ArtsAutosBooksBusinessEducationEntertainmentFamilyFashionFoodGamesGenderHealthHolidaysHomeHubPagesPersonal FinancePetsPoliticsReligionSportsTechnologyTravel
  • »
  • Entertainment and Media»
  • Movies & Movie Reviews

Game On – A review of Ender’s Game

Updated on November 7, 2013
Asa Butterfield is Ender and Harrison Ford is Colonel Hiram Graff in the big screen adaptation of the worldwide best seller Ender's Game
Asa Butterfield is Ender and Harrison Ford is Colonel Hiram Graff in the big screen adaptation of the worldwide best seller Ender's Game

Title: Ender’s Game

Production Company: Summit Entertainment

Run Time: 114 minutes

Rated: PG-13

Director: Gavin Hood

Stars: Harrison Ford, Asa Butterfield, Ben Kingsley, Viola Davis, Abigail Breslin

5 stars for Ender's Game

Summary: Star Wars meets Harry Potter in this big screen adaptation of the internationally acclaimed best selling novel. The casting is brilliant, the storyline is tight and the film will keep you riveted from start to finish.

There are times when I question Harrison Ford’s choices of movie roles to play. What Lies Beneath and Paranoia, for example, might have been two that he should have turned down.

Here, though, it’s like he was bred to play Hiram Graff, the legendary Colonel who recruits, trains and ultimately pushes young soldier Ender Wiggin to his breaking point to ready him for battle against the dreaded Formic invasion fleet.

Seeing him in this picture kind of readies your mind for the upcoming Star Wars sequels in 2015 which will have Ford returning as General Han Solo.

But back to this movie. Years earlier, a space war with the Formics nearly devastated Earth and it was only by the sacrifice of one of Earth’s legendary battle pilots that the battle was even won.

Now, it’s time for payback, though. Earth is planning an offensive strike on the Formic home world and it’s Graff’s hope that Wiggin will be soldier enough to lead the assault.

In this future, the youth are most adaptable and are able to control vast space fleets with their minds. This limits the need for human control of starships, thus substantially reducing numbers of casualties.

The most entertaining sequences here are the training sessions we watch Ender endure. Together with his fellow recruits, he struggles to distinguish himself even though, albeit unbeknown to him, he already has an advocate in Graff.

Conflict is ever present throughout the training, often with adults, but consistently with his peers. Ender is not an impressively massive soldierly figure like some of his fellow trainees. But what he lacks in brawn he makes up for with instinct.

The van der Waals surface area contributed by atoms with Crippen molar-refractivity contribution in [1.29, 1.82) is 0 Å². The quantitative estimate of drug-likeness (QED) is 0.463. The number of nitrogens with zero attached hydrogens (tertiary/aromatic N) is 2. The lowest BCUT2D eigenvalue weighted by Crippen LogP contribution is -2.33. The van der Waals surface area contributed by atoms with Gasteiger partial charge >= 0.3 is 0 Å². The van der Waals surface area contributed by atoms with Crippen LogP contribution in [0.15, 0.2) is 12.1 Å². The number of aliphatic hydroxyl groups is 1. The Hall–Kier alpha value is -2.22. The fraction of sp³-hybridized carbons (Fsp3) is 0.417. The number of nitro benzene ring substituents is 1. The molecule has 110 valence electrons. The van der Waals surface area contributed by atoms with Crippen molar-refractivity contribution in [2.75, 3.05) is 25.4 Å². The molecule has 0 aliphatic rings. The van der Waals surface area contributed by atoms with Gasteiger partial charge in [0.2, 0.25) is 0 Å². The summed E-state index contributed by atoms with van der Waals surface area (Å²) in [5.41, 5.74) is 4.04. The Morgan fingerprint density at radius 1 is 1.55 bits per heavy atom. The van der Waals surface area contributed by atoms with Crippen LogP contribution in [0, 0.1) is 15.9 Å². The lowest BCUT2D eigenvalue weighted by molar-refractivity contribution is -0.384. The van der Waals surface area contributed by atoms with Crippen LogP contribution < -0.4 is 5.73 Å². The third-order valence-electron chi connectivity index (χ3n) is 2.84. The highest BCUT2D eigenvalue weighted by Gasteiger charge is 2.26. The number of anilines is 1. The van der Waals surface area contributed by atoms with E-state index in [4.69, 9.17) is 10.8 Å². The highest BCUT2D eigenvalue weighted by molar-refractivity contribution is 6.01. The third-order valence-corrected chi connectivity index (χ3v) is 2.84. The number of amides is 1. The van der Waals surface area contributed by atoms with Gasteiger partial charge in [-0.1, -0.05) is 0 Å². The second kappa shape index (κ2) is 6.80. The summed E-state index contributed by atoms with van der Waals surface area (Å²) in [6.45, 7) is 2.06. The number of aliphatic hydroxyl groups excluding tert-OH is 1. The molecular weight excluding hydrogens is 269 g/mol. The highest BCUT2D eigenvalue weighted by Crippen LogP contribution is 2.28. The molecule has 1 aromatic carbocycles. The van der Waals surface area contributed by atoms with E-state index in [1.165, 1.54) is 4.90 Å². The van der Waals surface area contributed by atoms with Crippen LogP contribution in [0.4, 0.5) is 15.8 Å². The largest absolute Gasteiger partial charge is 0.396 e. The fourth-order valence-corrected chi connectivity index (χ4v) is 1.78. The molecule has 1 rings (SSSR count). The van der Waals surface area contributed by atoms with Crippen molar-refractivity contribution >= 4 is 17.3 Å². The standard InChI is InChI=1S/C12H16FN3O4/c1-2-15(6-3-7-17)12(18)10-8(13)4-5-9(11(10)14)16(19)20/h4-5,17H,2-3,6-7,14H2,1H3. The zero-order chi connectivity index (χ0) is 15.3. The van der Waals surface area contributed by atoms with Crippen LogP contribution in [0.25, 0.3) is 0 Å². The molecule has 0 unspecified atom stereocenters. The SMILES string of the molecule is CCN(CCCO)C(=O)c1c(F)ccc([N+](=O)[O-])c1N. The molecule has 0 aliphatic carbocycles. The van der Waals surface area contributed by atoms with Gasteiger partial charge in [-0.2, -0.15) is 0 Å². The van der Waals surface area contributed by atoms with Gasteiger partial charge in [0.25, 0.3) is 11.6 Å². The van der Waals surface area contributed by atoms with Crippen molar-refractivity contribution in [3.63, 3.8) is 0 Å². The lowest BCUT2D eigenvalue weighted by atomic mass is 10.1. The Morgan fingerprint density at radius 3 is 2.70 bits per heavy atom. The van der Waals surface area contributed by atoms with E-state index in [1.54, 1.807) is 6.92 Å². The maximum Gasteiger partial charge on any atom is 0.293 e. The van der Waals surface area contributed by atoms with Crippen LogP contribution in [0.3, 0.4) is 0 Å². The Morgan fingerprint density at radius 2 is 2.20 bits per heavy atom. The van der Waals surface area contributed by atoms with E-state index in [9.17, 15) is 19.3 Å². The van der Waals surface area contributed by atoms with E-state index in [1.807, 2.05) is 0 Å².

Some of Ender’s resentment comes from his upbringing where he was the third child in his family in a society that limits the birth rate to two children per father and mother. His parents had to get a waiver to have the third child.

Both older siblings were dumped from battle school so, in many ways, Ender believes he has to prove himself to win back respect for his older siblings.

His concern for his older sister (Abigail Breslin) is evident. He’s less than concerned for his brother, though, who used to torment him repeatedly at home.

Asa Butterfield brings a quiet yet intense resolve to the role of Ender, much like he delivered two years ago in what was arguably that year’s best movie, Hugo. Here, his small shoulders again must carry the weight of the movie and he does a better than admirable job.

Ford is as solid as ever as the gritty battle hardened Colonel Graff and Viola Davis plays off him quite nicely as Major Anderson who thinks that Graff is rushing the kids through battle school too quickly for their own good.

Overall, though, this movie has a great blend of action and drama that makes it excellent viewing for theater lovers of all ages. Even if you’re not into science fiction, you’ll be enthralled by the human story behind the conflicts.

My only complaint? A couple of gross out scenes I could have done without. But, Ender’s Game is still a solid movie which deserves a solid 4-1/2 out of 5 stars.


    0 of 8192 characters used
    Post Comment

    No comments yet.